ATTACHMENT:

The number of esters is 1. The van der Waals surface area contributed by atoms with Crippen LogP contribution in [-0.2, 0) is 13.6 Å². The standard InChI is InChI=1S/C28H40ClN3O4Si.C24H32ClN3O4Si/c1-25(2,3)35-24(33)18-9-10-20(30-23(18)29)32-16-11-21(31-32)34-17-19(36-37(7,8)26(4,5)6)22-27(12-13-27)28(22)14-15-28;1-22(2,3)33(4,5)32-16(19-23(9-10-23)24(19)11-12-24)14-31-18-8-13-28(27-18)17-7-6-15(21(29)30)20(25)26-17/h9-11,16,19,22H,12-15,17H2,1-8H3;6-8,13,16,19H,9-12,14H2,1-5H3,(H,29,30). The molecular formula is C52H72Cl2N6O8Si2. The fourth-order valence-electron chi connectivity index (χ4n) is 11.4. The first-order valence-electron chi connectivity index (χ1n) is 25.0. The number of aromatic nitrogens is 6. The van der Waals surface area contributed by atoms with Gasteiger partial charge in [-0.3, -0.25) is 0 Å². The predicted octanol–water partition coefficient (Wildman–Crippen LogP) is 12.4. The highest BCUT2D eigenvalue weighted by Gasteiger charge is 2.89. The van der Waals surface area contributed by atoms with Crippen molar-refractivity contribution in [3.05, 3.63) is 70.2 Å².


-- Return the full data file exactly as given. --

The number of esters is 1. The van der Waals surface area contributed by atoms with Crippen LogP contribution in [-0.2, 0) is 13.6 Å². The standard InChI is InChI=1S/C28H40ClN3O4Si.C24H32ClN3O4Si/c1-25(2,3)35-24(33)18-9-10-20(30-23(18)29)32-16-11-21(31-32)34-17-19(36-37(7,8)26(4,5)6)22-27(12-13-27)28(22)14-15-28;1-22(2,3)33(4,5)32-16(19-23(9-10-23)24(19)11-12-24)14-31-18-8-13-28(27-18)17-7-6-15(21(29)30)20(25)26-17/h9-11,16,19,22H,12-15,17H2,1-8H3;6-8,13,16,19H,9-12,14H2,1-5H3,(H,29,30). The molecular formula is C52H72Cl2N6O8Si2. The fourth-order valence-electron chi connectivity index (χ4n) is 11.4. The first-order valence-electron chi connectivity index (χ1n) is 25.0. The number of aromatic nitrogens is 6. The van der Waals surface area contributed by atoms with Gasteiger partial charge in [-0.3, -0.25) is 0 Å². The predicted octanol–water partition coefficient (Wildman–Crippen LogP) is 12.4. The highest BCUT2D eigenvalue weighted by Gasteiger charge is 2.89. The van der Waals surface area contributed by atoms with Crippen molar-refractivity contribution in [3.05, 3.63) is 70.2 Å².